- Biblical repentance is permanent (“for godly sorrow worketh repentance to salvation not to be repented of,” 2 Co. 7:10). It is not a temporary, fleeting thing. True repentance lasts. The Prodigal Son did not return to the pigpen (Lu. 15:17-19). The Thessalonians did not return to their idols (1 Th. 1:9-10).
- Biblical repentance has clear fruit (“what carefulness it wrought in you, yea, what clearing of yourselves, yea, what indignation, yea, what fear, yea, what vehement desire, yea, what zeal, yea, what revenge! In all things ye have approved yourselves to be clear in this matter,” 2 Co. 7:11). Biblical repentance is not mere words. It is evidenced by a change in life. The more real the repentance, the more thorough the change. This is what churches must look for both in receiving members and in receiving backsliders. Repentance is required for salvation, and repentance is required for restoration, and there will be clear, unmistakable evidence if it is real.
Paul describes his joy at hearing of their repentance (2 Co. 7:4-7, 12-16).
- Nothing encourages a preacher more than the obedience of the flock and repentance of sin and error. Church members have a great influence on their preachers by their reaction to the ministry of God’s Word. The thing that so greatly encouraged Paul was “your earnest desire, your mourning, your fervent mind toward me” (2 Co. 7:7).
- Their repentance and obedience gave him “boldness of speech.” “Boldness” is parresia, from pas (all) and rhesis (speaking), freedom or frankness in speaking.” It is translated “speak openly” (Mr. 8:32; Joh. 7:13), “tell us plainly” (Joh. 10:24), “freely speak” (Ac. 2:29). When the people obey the preaching, the preacher is greatly encouraged to be bold, forthright, uninhibited.
- Their repentance and obedience gave him something of which to glory (“great is my glorying of you”). He did not glory in himself or in carnal things such as the number of professions or the size of his churches or in large offerings and impressive properties. He gloried in the obedience of the saints. Instead of asking one another, “How many are you running in Sunday School?” preachers should ask one another, “How many of your people are living in repentance and obedience?”
- Their repentance and obedience gave him comfort and joy in tribulation (“I am filled with comfort, I am exceeding joyful in all our tribulation,” 2 Co. 7:4-6). He had great trouble in Ephesus, and again in Macedonia. “We were troubled on every side; without were fightings, within were fears.” This is Paul’s description of his ministry, and this will characterize every sound ministry of God’s Word. There will be fightings, spiritual warfare, enemies. And there will be fears. Paul was not impervious to fears. No one is. Fears do come. They are part of life in this present world. They cannot be avoided, but they can be dealt with by God’s provision. Paul taught Timothy that fear is not of God. “For God hath not given us the spirit of fear; but of power, and of love, and of a sound mind” (2 Ti. 1:7). Fear can be renounced and replaced with power, love, and a sound mind from God. He is ready to supply these things. We see that it is “God that comforteth those that are cast down.” He is the “God of all comfort” (2 Co. 1:3), the God that “careth for you” (1 Pe. 5:7), who numbers the very hairs of your head (Lu. 12:7), who “knowest my downsitting and mine uprising ... compasseth my path and my lying down, and art acquainted with all my ways” (Ps. 139:2, 3). How amazing it is that the Almighty God would have such great concern for fallen sinners, but He does. He does!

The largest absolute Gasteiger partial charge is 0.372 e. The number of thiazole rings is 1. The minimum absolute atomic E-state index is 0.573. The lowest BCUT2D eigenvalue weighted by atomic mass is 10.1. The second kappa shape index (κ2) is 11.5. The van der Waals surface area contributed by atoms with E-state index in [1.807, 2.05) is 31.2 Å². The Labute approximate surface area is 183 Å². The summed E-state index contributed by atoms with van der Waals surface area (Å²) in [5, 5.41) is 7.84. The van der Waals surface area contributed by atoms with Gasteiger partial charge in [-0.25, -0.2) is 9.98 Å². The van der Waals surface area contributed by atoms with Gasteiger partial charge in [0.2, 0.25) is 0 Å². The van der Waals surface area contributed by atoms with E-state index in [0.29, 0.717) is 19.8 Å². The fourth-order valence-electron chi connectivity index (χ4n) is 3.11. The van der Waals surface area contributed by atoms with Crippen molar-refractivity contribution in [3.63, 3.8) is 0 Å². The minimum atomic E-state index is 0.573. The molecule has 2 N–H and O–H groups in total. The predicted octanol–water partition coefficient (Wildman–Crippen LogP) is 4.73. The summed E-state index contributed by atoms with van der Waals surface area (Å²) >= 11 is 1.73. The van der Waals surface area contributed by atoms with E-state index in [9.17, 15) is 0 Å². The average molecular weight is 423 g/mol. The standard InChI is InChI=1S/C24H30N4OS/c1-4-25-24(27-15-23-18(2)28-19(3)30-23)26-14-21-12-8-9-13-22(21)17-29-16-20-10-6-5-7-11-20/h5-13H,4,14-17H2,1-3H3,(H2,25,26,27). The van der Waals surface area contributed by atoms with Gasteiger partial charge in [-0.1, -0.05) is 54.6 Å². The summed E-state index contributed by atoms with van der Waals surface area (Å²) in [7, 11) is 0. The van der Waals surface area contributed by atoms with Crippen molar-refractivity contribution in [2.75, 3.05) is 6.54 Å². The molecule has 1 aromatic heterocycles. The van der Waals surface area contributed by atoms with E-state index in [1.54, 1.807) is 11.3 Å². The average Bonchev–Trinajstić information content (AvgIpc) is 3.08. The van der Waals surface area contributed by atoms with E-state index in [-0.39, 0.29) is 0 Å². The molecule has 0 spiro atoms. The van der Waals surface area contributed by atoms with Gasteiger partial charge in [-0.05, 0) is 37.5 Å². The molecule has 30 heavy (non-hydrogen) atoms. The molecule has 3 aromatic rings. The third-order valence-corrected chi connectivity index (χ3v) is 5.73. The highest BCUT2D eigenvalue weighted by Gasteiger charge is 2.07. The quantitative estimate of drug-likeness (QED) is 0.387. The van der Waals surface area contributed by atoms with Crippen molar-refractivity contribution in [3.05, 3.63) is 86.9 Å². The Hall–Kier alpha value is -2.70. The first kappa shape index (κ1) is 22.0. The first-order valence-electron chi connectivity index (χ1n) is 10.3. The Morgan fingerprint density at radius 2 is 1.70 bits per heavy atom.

- Their repentance and obedience had a great effect upon the preacher Titus (2 Co. 7:13-16). Again, we see that the people can greatly encourage their preachers or they can greatly discourage them, depending on the response to God’s Word. Their obedience produced comfort, joy, affection, and confidence.